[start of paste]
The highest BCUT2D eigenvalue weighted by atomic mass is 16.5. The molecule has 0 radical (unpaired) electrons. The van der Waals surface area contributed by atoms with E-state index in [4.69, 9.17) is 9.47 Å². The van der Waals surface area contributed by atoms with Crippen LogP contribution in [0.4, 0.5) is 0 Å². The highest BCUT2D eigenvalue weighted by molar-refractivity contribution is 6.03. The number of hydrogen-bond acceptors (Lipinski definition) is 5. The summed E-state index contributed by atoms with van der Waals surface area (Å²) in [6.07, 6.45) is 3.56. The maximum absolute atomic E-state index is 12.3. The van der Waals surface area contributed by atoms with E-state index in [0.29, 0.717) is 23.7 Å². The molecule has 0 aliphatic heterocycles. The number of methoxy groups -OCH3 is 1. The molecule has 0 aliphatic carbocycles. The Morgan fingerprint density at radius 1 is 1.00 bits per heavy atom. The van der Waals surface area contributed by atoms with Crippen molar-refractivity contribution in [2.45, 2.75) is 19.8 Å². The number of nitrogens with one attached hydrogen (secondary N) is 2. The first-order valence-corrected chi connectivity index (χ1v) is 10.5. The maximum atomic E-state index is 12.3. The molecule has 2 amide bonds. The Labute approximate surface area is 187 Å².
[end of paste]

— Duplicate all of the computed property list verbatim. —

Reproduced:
The highest BCUT2D eigenvalue weighted by atomic mass is 16.5. The molecule has 0 radical (unpaired) electrons. The van der Waals surface area contributed by atoms with E-state index in [4.69, 9.17) is 9.47 Å². The van der Waals surface area contributed by atoms with Crippen LogP contribution in [0.4, 0.5) is 0 Å². The highest BCUT2D eigenvalue weighted by molar-refractivity contribution is 6.03. The number of hydrogen-bond acceptors (Lipinski definition) is 5. The summed E-state index contributed by atoms with van der Waals surface area (Å²) in [6.07, 6.45) is 3.56. The maximum absolute atomic E-state index is 12.3. The van der Waals surface area contributed by atoms with E-state index in [0.29, 0.717) is 23.7 Å². The molecule has 0 aliphatic heterocycles. The number of methoxy groups -OCH3 is 1. The molecule has 0 aliphatic carbocycles. The Morgan fingerprint density at radius 1 is 1.00 bits per heavy atom. The van der Waals surface area contributed by atoms with Crippen molar-refractivity contribution in [2.45, 2.75) is 19.8 Å². The number of nitrogens with one attached hydrogen (secondary N) is 2. The first-order valence-corrected chi connectivity index (χ1v) is 10.5. The maximum atomic E-state index is 12.3. The molecule has 2 amide bonds. The Labute approximate surface area is 187 Å².